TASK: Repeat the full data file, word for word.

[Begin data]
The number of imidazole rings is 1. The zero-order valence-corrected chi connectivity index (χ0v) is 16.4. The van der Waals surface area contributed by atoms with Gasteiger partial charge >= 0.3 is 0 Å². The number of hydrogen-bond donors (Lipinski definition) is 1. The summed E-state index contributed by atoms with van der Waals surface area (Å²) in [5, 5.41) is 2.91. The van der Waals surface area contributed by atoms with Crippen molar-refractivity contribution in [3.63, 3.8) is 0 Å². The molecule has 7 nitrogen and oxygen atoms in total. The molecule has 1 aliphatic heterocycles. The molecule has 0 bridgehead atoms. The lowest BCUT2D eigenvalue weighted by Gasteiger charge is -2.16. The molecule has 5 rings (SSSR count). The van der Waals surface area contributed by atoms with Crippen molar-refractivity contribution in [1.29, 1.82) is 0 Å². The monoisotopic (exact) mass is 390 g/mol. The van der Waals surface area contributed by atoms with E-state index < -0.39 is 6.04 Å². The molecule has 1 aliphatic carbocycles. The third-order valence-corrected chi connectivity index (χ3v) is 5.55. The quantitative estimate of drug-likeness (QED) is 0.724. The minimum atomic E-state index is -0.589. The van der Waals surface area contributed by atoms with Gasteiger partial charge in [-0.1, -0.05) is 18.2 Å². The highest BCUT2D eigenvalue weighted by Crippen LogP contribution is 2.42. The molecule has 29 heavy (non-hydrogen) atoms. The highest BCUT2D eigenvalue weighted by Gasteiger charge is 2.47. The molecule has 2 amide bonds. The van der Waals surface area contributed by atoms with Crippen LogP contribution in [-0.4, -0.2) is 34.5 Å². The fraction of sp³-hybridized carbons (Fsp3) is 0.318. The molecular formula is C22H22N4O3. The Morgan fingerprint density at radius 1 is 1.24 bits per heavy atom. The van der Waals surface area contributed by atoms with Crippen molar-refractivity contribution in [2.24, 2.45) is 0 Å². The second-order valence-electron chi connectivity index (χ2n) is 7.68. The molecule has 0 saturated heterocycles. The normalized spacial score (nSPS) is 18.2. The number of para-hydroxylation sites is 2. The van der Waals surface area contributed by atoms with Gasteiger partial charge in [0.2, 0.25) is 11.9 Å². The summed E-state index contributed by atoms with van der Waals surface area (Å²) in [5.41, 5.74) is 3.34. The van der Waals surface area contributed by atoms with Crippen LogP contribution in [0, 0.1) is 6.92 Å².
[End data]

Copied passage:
The number of imidazole rings is 1. The zero-order valence-corrected chi connectivity index (χ0v) is 16.4. The van der Waals surface area contributed by atoms with Gasteiger partial charge >= 0.3 is 0 Å². The number of hydrogen-bond donors (Lipinski definition) is 1. The summed E-state index contributed by atoms with van der Waals surface area (Å²) in [5, 5.41) is 2.91. The van der Waals surface area contributed by atoms with Crippen molar-refractivity contribution in [3.63, 3.8) is 0 Å². The molecule has 7 nitrogen and oxygen atoms in total. The molecule has 1 aliphatic heterocycles. The molecule has 0 bridgehead atoms. The lowest BCUT2D eigenvalue weighted by Gasteiger charge is -2.16. The molecule has 5 rings (SSSR count). The van der Waals surface area contributed by atoms with Crippen molar-refractivity contribution in [1.29, 1.82) is 0 Å². The monoisotopic (exact) mass is 390 g/mol. The van der Waals surface area contributed by atoms with E-state index < -0.39 is 6.04 Å². The molecule has 1 aliphatic carbocycles. The third-order valence-corrected chi connectivity index (χ3v) is 5.55. The quantitative estimate of drug-likeness (QED) is 0.724. The minimum atomic E-state index is -0.589. The van der Waals surface area contributed by atoms with Gasteiger partial charge in [-0.1, -0.05) is 18.2 Å². The highest BCUT2D eigenvalue weighted by Crippen LogP contribution is 2.42. The molecule has 29 heavy (non-hydrogen) atoms. The highest BCUT2D eigenvalue weighted by Gasteiger charge is 2.47. The molecule has 2 amide bonds. The van der Waals surface area contributed by atoms with Crippen LogP contribution in [-0.4, -0.2) is 34.5 Å². The fraction of sp³-hybridized carbons (Fsp3) is 0.318. The molecular formula is C22H22N4O3. The Morgan fingerprint density at radius 1 is 1.24 bits per heavy atom. The van der Waals surface area contributed by atoms with Crippen molar-refractivity contribution in [2.24, 2.45) is 0 Å². The second-order valence-electron chi connectivity index (χ2n) is 7.68. The molecule has 0 saturated heterocycles. The normalized spacial score (nSPS) is 18.2. The number of para-hydroxylation sites is 2. The van der Waals surface area contributed by atoms with Gasteiger partial charge in [0.2, 0.25) is 11.9 Å². The summed E-state index contributed by atoms with van der Waals surface area (Å²) in [5.41, 5.74) is 3.34. The van der Waals surface area contributed by atoms with Crippen LogP contribution in [0, 0.1) is 6.92 Å².